The paper market saw volatility in pricing, tightness in demand and frustration among buyers last year. Blame the forces of demand and supply, long the bugbear of the paper industry.
Prices for uncoated and coated paper rose significantly, and by year’s end the cost of some paper was more than 30 percent higher than at the start of 2004. And despite any evidence of across-the-board market strength, some items have increased to $2-per-hundred-weight, particularly in the groundwood coated area. However, freesheet paper increases were submitted but then rescinded by a few mills that thought the increase wouldn’t hold up.
For those of us who have been around the block, this sounds familiar. In 1994-95, paper prices rose fast after being depressed. As in any paper market, contracted paper buyers were afforded some protection based on their individual agreements. This also was the case last year.
But spot buyers of paper had their collective heads spinning in 1994 as there were instances of one, and sometimes two, price increases instituted after the order was placed but before the paper was delivered. Because paper prices are quoted by price prevailing at the time of delivery, this left buyers no recourse but to pay the higher price.
Though the reasons differ somewhat this time, the effect is the same, leaving 2005’s outlook unsettled. Why? For starters, some manufacturers took downtime on their papermaking machines last year when demand was weak. When orders picked up, idle machinery and a lack of imported paper combined to create a crisis.
In recent years, top-quality imported paper helped keep supply steady and prices down. As the European and Asian markets improved, imported paper no longer reached domestic shores. Added to this was the 2004 election, which normally affect paper consumption, and last year was no different.
The paper industry has a history of holding back production to bolster depressed prices. This happened in 1994 and again last year. In between those years the supply-and-demand counterpoint resulted in severely depressed paper prices. Indexed for inflation, the cost of paper, even at today’s prices, would fall into the 1970s pricing range. Improvements in the process of making paper are a major reason prices remain low versus most other consumables.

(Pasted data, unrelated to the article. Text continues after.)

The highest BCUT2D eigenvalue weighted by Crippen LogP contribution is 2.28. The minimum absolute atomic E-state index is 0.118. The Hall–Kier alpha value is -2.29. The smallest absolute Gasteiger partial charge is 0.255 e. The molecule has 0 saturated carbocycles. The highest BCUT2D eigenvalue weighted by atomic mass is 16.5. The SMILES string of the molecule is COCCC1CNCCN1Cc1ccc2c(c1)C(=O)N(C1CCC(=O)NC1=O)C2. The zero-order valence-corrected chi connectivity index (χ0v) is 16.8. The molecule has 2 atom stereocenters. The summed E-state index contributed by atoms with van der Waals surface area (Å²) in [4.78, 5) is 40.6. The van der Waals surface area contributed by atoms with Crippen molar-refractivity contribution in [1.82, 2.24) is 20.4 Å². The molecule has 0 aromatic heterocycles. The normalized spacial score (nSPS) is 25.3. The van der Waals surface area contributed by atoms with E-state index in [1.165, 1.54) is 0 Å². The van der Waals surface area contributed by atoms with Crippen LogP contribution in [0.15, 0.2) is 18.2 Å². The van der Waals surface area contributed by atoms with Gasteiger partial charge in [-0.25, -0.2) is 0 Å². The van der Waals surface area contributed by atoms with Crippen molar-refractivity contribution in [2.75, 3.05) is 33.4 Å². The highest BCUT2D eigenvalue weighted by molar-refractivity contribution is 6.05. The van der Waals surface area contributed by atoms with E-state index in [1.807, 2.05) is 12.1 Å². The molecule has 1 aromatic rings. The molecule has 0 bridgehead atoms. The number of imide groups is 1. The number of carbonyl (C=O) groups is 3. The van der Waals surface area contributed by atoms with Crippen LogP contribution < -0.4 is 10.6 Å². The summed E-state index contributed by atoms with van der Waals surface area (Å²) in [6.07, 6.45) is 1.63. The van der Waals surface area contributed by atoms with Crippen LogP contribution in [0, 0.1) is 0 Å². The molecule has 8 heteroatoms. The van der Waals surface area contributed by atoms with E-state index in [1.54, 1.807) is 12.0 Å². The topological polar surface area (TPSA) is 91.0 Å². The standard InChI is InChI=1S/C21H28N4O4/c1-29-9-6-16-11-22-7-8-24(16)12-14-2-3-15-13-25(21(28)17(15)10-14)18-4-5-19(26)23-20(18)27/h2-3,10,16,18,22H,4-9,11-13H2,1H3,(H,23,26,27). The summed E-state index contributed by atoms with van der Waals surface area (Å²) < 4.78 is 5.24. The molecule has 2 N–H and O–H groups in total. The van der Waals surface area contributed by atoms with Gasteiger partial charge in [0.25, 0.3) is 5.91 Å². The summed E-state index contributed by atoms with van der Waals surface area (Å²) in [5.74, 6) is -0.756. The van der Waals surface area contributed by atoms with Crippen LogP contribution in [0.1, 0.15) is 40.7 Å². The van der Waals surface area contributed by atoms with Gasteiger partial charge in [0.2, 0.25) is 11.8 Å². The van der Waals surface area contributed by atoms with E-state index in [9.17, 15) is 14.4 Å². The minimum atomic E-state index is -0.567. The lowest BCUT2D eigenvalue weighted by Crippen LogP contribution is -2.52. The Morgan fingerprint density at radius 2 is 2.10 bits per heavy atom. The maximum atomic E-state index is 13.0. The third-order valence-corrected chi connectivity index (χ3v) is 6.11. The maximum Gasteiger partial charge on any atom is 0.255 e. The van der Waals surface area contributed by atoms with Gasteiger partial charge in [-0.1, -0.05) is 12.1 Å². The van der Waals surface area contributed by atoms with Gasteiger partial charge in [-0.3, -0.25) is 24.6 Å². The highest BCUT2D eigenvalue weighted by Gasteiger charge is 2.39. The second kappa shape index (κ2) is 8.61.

When marketing departments ask their print production managers to forecast prices, many figure increases of 10 percent to 15 percent. When prices rise 30 percent or more, and paper is 50 percent or more of a job, a 15 percent cost increase already has been realized with no accounting for any kind of manufacturing increase. Eleven years ago, marketers did the only thing available – they printed and mailed fewer pieces. The same situation is likely to occur this year.
Better data modeling is one way to combat these increased costs. With a postage increase expected for 2006, the practice of paring databases will be increasingly important.
How can you get the most bang for your buck? Talk with your printer and paper supplier about alternative papers and test them all the time. Lighter basis weights can help, as can reductions in brightness (grade). But eliminating old and tired names and mailing less frequently might let marketers increase basis weights and brightness, giving your mailing and products a brighter, fresher look.
The overall outlook for paper appears to lean toward prices stabilizing early in the year and perhaps even falling as demand softens while manufacturers continue to make paper. Yet if the high demand cycle continues, prices may not decline for an even longer period. It has always been a vicious cycle, and it probably always will be.
Mark Kolier is president of Canterbury Graphics Inc., Wilton, CT, a print marketing and strategy company. E-mail him at [email protected]